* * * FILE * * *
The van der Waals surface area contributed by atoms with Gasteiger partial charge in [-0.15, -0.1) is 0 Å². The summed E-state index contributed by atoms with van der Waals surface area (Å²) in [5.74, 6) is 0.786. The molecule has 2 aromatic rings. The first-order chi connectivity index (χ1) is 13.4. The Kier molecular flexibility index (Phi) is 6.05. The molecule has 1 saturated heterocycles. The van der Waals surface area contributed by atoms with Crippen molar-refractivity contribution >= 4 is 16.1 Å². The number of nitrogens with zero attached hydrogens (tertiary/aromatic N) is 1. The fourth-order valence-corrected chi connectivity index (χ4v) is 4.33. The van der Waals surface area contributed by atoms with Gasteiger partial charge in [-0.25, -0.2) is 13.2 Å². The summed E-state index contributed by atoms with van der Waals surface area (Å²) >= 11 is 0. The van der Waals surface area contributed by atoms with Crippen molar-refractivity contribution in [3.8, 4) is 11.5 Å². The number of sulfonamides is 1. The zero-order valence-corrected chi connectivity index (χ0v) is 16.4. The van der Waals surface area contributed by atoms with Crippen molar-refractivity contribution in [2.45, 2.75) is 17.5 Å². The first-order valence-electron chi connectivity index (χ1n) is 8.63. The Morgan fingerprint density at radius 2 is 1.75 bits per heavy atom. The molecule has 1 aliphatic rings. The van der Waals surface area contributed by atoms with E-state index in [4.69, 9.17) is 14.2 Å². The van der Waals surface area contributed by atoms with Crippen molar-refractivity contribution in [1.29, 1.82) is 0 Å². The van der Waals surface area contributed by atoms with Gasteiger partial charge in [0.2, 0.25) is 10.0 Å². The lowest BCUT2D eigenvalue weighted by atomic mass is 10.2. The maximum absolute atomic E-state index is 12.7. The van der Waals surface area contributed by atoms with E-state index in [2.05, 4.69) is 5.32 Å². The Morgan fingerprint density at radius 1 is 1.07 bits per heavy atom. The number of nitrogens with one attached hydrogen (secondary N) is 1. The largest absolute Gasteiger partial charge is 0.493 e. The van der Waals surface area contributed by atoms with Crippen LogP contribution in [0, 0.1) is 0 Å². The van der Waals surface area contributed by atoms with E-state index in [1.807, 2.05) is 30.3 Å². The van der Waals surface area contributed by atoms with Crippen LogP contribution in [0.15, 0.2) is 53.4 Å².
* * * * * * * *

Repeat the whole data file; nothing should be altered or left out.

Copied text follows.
The van der Waals surface area contributed by atoms with Gasteiger partial charge in [-0.15, -0.1) is 0 Å². The summed E-state index contributed by atoms with van der Waals surface area (Å²) in [5.74, 6) is 0.786. The molecule has 2 aromatic rings. The first-order chi connectivity index (χ1) is 13.4. The Kier molecular flexibility index (Phi) is 6.05. The molecule has 1 saturated heterocycles. The van der Waals surface area contributed by atoms with Crippen molar-refractivity contribution >= 4 is 16.1 Å². The number of nitrogens with zero attached hydrogens (tertiary/aromatic N) is 1. The fourth-order valence-corrected chi connectivity index (χ4v) is 4.33. The van der Waals surface area contributed by atoms with Gasteiger partial charge in [-0.25, -0.2) is 13.2 Å². The summed E-state index contributed by atoms with van der Waals surface area (Å²) >= 11 is 0. The van der Waals surface area contributed by atoms with Crippen molar-refractivity contribution in [3.8, 4) is 11.5 Å². The number of sulfonamides is 1. The zero-order valence-corrected chi connectivity index (χ0v) is 16.4. The van der Waals surface area contributed by atoms with Crippen molar-refractivity contribution in [2.45, 2.75) is 17.5 Å². The first-order valence-electron chi connectivity index (χ1n) is 8.63. The Morgan fingerprint density at radius 2 is 1.75 bits per heavy atom. The molecule has 1 aliphatic rings. The van der Waals surface area contributed by atoms with E-state index in [4.69, 9.17) is 14.2 Å². The van der Waals surface area contributed by atoms with Crippen molar-refractivity contribution in [1.29, 1.82) is 0 Å². The van der Waals surface area contributed by atoms with Gasteiger partial charge in [0.2, 0.25) is 10.0 Å². The lowest BCUT2D eigenvalue weighted by atomic mass is 10.2. The maximum absolute atomic E-state index is 12.7. The van der Waals surface area contributed by atoms with E-state index in [2.05, 4.69) is 5.32 Å². The Morgan fingerprint density at radius 1 is 1.07 bits per heavy atom. The number of nitrogens with one attached hydrogen (secondary N) is 1. The largest absolute Gasteiger partial charge is 0.493 e. The van der Waals surface area contributed by atoms with Crippen LogP contribution in [0, 0.1) is 0 Å². The van der Waals surface area contributed by atoms with E-state index in [1.807, 2.05) is 30.3 Å². The van der Waals surface area contributed by atoms with Crippen LogP contribution in [0.15, 0.2) is 53.4 Å².